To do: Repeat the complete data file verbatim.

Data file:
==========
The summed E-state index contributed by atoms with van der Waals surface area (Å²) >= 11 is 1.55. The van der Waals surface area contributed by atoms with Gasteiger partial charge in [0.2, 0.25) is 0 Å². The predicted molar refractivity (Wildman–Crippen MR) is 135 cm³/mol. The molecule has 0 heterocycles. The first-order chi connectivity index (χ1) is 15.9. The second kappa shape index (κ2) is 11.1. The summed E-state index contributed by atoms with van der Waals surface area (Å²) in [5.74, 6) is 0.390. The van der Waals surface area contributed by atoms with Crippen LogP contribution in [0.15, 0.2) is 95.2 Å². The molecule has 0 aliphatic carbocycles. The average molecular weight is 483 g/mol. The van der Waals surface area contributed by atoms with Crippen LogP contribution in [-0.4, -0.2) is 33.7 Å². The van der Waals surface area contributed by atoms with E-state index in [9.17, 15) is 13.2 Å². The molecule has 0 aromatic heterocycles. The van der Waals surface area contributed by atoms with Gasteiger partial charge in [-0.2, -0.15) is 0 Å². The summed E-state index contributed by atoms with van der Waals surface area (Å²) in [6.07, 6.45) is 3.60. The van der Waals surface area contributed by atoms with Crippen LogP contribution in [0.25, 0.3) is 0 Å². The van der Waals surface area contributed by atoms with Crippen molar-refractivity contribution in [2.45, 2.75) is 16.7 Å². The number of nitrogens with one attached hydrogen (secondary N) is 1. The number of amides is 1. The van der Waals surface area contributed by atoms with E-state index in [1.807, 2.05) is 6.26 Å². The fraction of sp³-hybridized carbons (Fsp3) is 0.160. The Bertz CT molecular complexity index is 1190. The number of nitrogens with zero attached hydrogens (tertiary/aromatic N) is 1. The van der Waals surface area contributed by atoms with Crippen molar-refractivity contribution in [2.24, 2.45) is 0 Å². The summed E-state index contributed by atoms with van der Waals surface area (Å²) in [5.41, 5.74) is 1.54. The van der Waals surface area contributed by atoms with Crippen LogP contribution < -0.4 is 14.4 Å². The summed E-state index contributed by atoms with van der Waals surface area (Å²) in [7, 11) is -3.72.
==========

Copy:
The summed E-state index contributed by atoms with van der Waals surface area (Å²) >= 11 is 1.55. The van der Waals surface area contributed by atoms with Gasteiger partial charge in [0.2, 0.25) is 0 Å². The predicted molar refractivity (Wildman–Crippen MR) is 135 cm³/mol. The molecule has 0 heterocycles. The first-order chi connectivity index (χ1) is 15.9. The second kappa shape index (κ2) is 11.1. The summed E-state index contributed by atoms with van der Waals surface area (Å²) in [5.74, 6) is 0.390. The van der Waals surface area contributed by atoms with Crippen LogP contribution in [0.15, 0.2) is 95.2 Å². The molecule has 0 aliphatic carbocycles. The average molecular weight is 483 g/mol. The van der Waals surface area contributed by atoms with Crippen LogP contribution in [-0.4, -0.2) is 33.7 Å². The van der Waals surface area contributed by atoms with E-state index in [9.17, 15) is 13.2 Å². The molecule has 0 aromatic heterocycles. The van der Waals surface area contributed by atoms with Gasteiger partial charge in [-0.2, -0.15) is 0 Å². The summed E-state index contributed by atoms with van der Waals surface area (Å²) in [6.07, 6.45) is 3.60. The van der Waals surface area contributed by atoms with Crippen LogP contribution in [0.25, 0.3) is 0 Å². The van der Waals surface area contributed by atoms with Crippen molar-refractivity contribution in [2.45, 2.75) is 16.7 Å². The number of nitrogens with one attached hydrogen (secondary N) is 1. The number of amides is 1. The van der Waals surface area contributed by atoms with E-state index in [1.807, 2.05) is 6.26 Å². The fraction of sp³-hybridized carbons (Fsp3) is 0.160. The Bertz CT molecular complexity index is 1190. The number of nitrogens with zero attached hydrogens (tertiary/aromatic N) is 1. The van der Waals surface area contributed by atoms with Crippen molar-refractivity contribution in [2.24, 2.45) is 0 Å². The summed E-state index contributed by atoms with van der Waals surface area (Å²) in [5.41, 5.74) is 1.54. The van der Waals surface area contributed by atoms with Crippen LogP contribution < -0.4 is 14.4 Å². The summed E-state index contributed by atoms with van der Waals surface area (Å²) in [7, 11) is -3.72.